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When I first started reading Fantasy Fiction about two years ago Naomi Novik was one of the authors I was told I should read. She has quite a good back catalogue, but I was lucky enough to be given a copy of A Deadly Education which was published in paperback in May. This is the first in a Duology set in a school of magic, like no other; imagine a nightmare version of Hogwarts. The school is set in a black void making it impossible to to leave until graduation, or another student pushes you into to it to die. There are no teachers only monsters, and less than half the students are expected the graduate, the other half killed by the monsters. Into this comes Galadriel, El, a loner in a place where safety is in numbers, but her magic is not like the others, she can’t use it to make alliances. Her magic is strong and dark, but also dangerous, so whilst she could kill the monsters, she could also kill the students, and has a prophecy for slaughter an destruction. As El tries to survive she has to open herself up and learn to trust others if she wants to survive.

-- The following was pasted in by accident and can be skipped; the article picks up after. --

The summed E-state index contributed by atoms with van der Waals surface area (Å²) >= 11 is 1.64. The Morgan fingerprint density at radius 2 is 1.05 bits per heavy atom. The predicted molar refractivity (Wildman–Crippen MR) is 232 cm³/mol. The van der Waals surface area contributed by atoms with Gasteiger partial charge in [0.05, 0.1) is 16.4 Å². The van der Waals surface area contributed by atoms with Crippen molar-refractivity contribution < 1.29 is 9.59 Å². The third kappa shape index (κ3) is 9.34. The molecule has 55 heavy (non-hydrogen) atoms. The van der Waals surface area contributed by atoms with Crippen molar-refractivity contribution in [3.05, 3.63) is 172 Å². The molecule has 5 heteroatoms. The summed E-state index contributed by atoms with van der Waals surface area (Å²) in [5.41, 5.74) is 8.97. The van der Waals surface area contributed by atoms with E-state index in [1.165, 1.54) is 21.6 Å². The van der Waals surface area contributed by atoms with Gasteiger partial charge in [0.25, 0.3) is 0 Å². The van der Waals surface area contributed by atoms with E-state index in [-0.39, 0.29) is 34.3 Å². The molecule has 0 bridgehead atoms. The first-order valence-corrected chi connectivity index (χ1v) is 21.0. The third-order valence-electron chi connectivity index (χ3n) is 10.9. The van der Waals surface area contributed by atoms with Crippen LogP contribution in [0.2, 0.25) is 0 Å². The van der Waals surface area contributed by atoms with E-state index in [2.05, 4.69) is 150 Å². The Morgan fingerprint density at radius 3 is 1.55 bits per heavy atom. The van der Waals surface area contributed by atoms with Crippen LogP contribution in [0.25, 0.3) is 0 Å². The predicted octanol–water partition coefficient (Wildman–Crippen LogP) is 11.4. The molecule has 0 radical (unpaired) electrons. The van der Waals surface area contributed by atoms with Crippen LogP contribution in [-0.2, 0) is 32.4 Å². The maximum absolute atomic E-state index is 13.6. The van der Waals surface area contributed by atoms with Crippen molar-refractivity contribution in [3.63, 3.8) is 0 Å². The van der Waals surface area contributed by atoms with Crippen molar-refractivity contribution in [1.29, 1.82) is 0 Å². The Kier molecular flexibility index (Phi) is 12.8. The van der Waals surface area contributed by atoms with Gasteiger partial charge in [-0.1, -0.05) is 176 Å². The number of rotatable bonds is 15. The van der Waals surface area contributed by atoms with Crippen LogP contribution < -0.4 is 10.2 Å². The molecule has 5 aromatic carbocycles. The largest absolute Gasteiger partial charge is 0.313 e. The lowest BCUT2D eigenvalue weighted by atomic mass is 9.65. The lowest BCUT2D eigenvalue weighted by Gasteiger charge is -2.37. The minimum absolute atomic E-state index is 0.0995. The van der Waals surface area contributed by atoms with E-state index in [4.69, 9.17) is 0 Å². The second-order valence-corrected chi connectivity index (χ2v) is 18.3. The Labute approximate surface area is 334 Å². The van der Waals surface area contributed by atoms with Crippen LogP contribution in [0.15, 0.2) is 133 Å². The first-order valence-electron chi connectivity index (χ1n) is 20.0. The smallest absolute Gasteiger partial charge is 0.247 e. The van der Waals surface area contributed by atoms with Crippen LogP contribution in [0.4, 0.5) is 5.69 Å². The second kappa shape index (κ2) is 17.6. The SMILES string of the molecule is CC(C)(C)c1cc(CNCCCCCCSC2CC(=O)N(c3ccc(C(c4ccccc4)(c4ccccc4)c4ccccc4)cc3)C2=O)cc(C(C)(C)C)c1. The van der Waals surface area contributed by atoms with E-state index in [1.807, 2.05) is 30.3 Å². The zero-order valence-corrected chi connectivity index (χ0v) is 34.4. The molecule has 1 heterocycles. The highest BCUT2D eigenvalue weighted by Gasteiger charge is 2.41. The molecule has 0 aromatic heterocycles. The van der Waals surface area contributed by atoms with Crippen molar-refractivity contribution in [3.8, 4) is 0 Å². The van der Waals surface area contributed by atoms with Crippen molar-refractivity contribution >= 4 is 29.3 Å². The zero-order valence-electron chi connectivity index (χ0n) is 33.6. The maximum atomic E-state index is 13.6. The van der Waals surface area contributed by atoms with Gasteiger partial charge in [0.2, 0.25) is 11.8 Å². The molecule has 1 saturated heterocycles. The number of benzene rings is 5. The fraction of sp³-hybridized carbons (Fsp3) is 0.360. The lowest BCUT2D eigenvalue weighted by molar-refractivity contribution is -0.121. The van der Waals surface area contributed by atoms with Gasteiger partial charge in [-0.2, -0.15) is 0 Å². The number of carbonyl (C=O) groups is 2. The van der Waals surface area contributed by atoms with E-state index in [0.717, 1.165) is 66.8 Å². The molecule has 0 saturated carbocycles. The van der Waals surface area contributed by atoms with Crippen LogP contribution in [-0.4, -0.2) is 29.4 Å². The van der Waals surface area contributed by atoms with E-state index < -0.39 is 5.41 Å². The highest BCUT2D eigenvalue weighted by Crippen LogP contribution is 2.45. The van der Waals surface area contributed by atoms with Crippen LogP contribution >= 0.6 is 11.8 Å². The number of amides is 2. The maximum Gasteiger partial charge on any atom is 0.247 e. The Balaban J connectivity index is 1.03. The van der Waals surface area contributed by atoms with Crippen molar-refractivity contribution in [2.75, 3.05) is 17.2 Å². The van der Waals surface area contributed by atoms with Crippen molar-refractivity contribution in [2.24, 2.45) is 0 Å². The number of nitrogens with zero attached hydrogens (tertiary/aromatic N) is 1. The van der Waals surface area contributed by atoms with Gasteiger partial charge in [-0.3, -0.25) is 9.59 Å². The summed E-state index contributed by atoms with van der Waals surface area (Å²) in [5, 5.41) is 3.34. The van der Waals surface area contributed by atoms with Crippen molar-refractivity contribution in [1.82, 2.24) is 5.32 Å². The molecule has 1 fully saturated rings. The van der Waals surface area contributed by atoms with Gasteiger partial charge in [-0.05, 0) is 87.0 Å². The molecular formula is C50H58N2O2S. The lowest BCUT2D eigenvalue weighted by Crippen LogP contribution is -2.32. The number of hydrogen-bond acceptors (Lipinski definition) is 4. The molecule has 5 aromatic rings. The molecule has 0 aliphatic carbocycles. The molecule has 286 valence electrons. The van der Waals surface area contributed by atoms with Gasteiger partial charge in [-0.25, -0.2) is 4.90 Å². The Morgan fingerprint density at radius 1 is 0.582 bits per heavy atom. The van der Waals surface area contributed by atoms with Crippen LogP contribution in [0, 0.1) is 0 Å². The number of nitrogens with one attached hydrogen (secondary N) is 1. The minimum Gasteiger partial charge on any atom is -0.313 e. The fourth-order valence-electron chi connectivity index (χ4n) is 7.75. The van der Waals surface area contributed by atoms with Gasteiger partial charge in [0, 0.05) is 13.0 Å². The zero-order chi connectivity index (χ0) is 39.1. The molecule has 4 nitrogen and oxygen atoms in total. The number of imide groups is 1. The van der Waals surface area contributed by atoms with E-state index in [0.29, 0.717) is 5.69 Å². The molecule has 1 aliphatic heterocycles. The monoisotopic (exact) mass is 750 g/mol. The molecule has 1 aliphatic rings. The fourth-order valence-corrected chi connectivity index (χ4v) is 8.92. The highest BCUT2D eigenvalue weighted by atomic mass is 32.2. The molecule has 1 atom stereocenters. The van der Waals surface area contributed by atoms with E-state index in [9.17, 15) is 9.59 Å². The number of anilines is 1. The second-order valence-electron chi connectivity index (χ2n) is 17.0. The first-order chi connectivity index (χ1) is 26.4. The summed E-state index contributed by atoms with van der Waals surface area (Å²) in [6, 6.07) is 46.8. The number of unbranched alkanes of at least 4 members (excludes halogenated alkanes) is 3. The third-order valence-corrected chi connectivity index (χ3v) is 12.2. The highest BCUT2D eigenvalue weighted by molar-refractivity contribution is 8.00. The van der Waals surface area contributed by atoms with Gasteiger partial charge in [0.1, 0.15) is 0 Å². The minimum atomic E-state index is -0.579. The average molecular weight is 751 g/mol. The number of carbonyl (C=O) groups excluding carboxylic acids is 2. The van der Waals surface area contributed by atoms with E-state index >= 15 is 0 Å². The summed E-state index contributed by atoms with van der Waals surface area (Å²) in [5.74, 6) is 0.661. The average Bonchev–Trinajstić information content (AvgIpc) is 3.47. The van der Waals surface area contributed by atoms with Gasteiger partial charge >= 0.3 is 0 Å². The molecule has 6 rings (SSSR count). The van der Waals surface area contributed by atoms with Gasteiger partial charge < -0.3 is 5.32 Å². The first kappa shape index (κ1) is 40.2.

This book has its roots in Romanian Folklore about Scholomance, a fabled school of black magic run by the devil, and reading this book I think the monsters there, and some of the students are more frightening than the devil. Monsters lurk everywhere, in the food, the showers, the classrooms, just waing for a lonely, unwitting student to come along. The fear is not just of monsters but of other students that practice’malia’ a dark magic that feasts on ‘mana’ a life force, from people and iinaminate objects, that have to be sacrificed. Even is you survive the horrors this school holds there is still graduation, where students face the worst of the monsters, before they can leave, if they leave. Naomi Novak keeps the tension throughout, as El and her classmates fight to stay alive, in this horrible and fearsome world she has created where literaly there is no where to run in the void. There are so many current themes addressed in this book, class differences, equality, the consequences of our actions and how we cannot go through life alone.